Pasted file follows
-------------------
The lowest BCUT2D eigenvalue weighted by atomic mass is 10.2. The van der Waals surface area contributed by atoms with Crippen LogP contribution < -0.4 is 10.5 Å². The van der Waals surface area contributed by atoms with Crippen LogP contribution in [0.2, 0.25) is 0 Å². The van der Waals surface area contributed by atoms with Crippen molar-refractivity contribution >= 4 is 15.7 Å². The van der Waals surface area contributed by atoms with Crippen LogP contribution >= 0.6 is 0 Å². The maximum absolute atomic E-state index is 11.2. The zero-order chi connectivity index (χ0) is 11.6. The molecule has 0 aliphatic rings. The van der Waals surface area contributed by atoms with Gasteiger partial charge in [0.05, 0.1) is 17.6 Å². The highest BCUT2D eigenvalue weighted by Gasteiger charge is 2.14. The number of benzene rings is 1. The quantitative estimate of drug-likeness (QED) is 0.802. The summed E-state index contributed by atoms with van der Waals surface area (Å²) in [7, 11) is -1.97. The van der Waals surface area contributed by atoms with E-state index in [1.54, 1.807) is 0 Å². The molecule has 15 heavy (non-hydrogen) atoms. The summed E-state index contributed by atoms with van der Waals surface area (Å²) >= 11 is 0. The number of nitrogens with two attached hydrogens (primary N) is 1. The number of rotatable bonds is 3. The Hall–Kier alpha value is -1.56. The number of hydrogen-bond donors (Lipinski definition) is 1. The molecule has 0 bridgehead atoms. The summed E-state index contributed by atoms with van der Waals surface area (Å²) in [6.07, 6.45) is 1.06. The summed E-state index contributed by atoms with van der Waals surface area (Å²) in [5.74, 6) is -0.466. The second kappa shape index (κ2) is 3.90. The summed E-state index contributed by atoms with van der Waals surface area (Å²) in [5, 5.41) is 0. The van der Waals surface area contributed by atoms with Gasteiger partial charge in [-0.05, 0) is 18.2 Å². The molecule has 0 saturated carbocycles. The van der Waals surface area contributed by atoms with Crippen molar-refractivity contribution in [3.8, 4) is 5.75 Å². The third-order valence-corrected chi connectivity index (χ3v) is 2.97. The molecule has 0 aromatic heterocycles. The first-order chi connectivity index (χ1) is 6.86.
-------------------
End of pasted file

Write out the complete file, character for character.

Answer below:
The lowest BCUT2D eigenvalue weighted by atomic mass is 10.2. The van der Waals surface area contributed by atoms with Crippen LogP contribution < -0.4 is 10.5 Å². The van der Waals surface area contributed by atoms with Crippen LogP contribution in [0.2, 0.25) is 0 Å². The van der Waals surface area contributed by atoms with Crippen molar-refractivity contribution >= 4 is 15.7 Å². The van der Waals surface area contributed by atoms with Crippen LogP contribution >= 0.6 is 0 Å². The maximum absolute atomic E-state index is 11.2. The zero-order chi connectivity index (χ0) is 11.6. The molecule has 0 aliphatic rings. The van der Waals surface area contributed by atoms with Gasteiger partial charge in [0.05, 0.1) is 17.6 Å². The highest BCUT2D eigenvalue weighted by Gasteiger charge is 2.14. The number of benzene rings is 1. The quantitative estimate of drug-likeness (QED) is 0.802. The summed E-state index contributed by atoms with van der Waals surface area (Å²) in [7, 11) is -1.97. The van der Waals surface area contributed by atoms with E-state index in [1.54, 1.807) is 0 Å². The molecule has 15 heavy (non-hydrogen) atoms. The summed E-state index contributed by atoms with van der Waals surface area (Å²) >= 11 is 0. The number of nitrogens with two attached hydrogens (primary N) is 1. The number of rotatable bonds is 3. The Hall–Kier alpha value is -1.56. The number of hydrogen-bond donors (Lipinski definition) is 1. The molecule has 0 bridgehead atoms. The summed E-state index contributed by atoms with van der Waals surface area (Å²) in [6.07, 6.45) is 1.06. The summed E-state index contributed by atoms with van der Waals surface area (Å²) in [5.74, 6) is -0.466. The second kappa shape index (κ2) is 3.90. The summed E-state index contributed by atoms with van der Waals surface area (Å²) in [5, 5.41) is 0. The van der Waals surface area contributed by atoms with Gasteiger partial charge in [-0.05, 0) is 18.2 Å². The molecule has 0 saturated carbocycles. The van der Waals surface area contributed by atoms with Crippen molar-refractivity contribution in [3.8, 4) is 5.75 Å². The third-order valence-corrected chi connectivity index (χ3v) is 2.97. The molecule has 0 aromatic heterocycles. The first-order chi connectivity index (χ1) is 6.86.